Monday, January 29, 2007

Fudging the gay adoption issue

Well, it seems David Davis has come out in favour of an "opt out" for the Catholic church in the gay adoption row, whilst David Cameron on the Today Program said basically there should be no block exemption for the Catholic church.

however as a get around to keep the Catholic adoption agencies, they could have three or four years to adapt, by twining with other agencies. The effect would be that if a gay couple went to a Catholic agency, they would get referred to the "other part" that dealt with those things.

Personally I am not convinced that we need the law in the first place. I have not seen the case made. Further more I am against compelling people to act against their religious beliefs. (And no I don't mean one made up last week.)

This whole debate seems to be stirring up division. You only need look at this Yougov poll here. The Scotsman has this report here which indicates that the Catholic Church in Scotland will use the European Court to get around it's woes. This story will not have a happy ending.

You can listen to David Cameron on the Today program here, or read the Telegraph report here.

6 comments:

Man in a shed said...

Personally I think this might be one of the worse mistakes David Cameron ever makes. A lot of people are looking at him in a new light.

The legislation is socialist in its illiberal compulsion and will be counter productive in terms of public harmony.

Benedict White said...

i tend to agree. I have not seen a great clamour for the legislation in the first place, and wonder if it s not the result of a few zealot activists.

The problem is though, how do you attack equality legislation? After all who could possibly be against equality?

Timothy said...

Sorry, but I disagree with you here Benedict.

Personally I feel that all people should be treated equally. A bigoted hotelier should not be allowed to discriminate against a gay couple, for example, and I see it as a good thing that legal redress will now be able to brought to bear against such people.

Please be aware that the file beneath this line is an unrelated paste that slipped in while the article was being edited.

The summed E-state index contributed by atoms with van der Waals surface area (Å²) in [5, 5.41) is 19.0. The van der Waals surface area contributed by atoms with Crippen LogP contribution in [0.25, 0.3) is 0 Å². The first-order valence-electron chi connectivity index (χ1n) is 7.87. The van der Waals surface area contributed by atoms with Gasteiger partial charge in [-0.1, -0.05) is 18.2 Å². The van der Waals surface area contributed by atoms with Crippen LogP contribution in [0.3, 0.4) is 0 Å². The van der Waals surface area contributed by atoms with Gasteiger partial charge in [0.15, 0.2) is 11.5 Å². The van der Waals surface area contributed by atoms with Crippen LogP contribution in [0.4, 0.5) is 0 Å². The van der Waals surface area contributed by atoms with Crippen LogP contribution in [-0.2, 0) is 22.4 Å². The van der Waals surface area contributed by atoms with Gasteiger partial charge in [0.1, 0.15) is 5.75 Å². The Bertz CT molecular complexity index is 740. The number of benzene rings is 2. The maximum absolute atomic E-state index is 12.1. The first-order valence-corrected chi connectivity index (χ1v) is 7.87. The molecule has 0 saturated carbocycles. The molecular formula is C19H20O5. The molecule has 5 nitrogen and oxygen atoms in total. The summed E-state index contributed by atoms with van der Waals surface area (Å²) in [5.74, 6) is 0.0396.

As to the specific case of the Catholic adoption agencies I have two specific objections to an opt-out:

1. The agencies receive state funding. In some ways this then becomes a "test-bed" for when the Tories would later want to contract out social services to religious charities more widely - would that then see Gays discriminated against for mental health support, perhaps?

2. The kids. Many gay people that I know would make excellent parents. I think it would be a sad thing for kids to be denied such a family due to the bigoted nature of the agency that was dealing with their case. How could that be right?

Benedict White said...

Timothy, just how big is the problem you wish to deal with?

let us take a hypothitical case, in a hypothetical country, with no immigrant community, and no equel rights legislation.

It gets an influx of 100,000 immigrants who settle in various communities.

Most people will deal with them. However 1% of the shops in London, and 2% of those in Manchester and Liverpool just won't. There appears to be no rational reason.

Is it worth legislating against?

I think not.

Likewise, let us say only 3 people in the country "did" heroin, would it be worth leglislating against? I say no.

So just how many hotels wont deal with gay people? 1%, 10% 50%? If it is 1% for example, why oh why legislate?

We know how many adoption agencies wont, 4. Just 4. Their are 12 on Merseyside alone who will. Dozens more in London. So if the hotels issue is small, why are we passing yet more legislation?

On the issue of social services and voluntary provision, I don't think the Church would have the same faith based issue, incedently.

ChrisD said...

A free vote on this amendment is something I welcome.
Found a reference to the Nicola Sturgeon article here and am awaiting a copy of the Scottish Roman Catholic Observer to read the letter in full. Link to Herald article.
http://www.sundayherald.com/news/heraldnews/display.var.1152869.0.gay_adoption_the_deal_holyrood_cannot_honour.php
"Following last week's debacle, Nicola Sturgeon, SNP leader at Holyrood, wrote to the Catholic Observer to say her party would give agencies protection to be able to carry on as they are. McMahon said this showed "nauseating hypocrisy" by the SNP."

Benedict White said...

Thanks for that ChrisD.

I suspect this law may stil yet cause problems.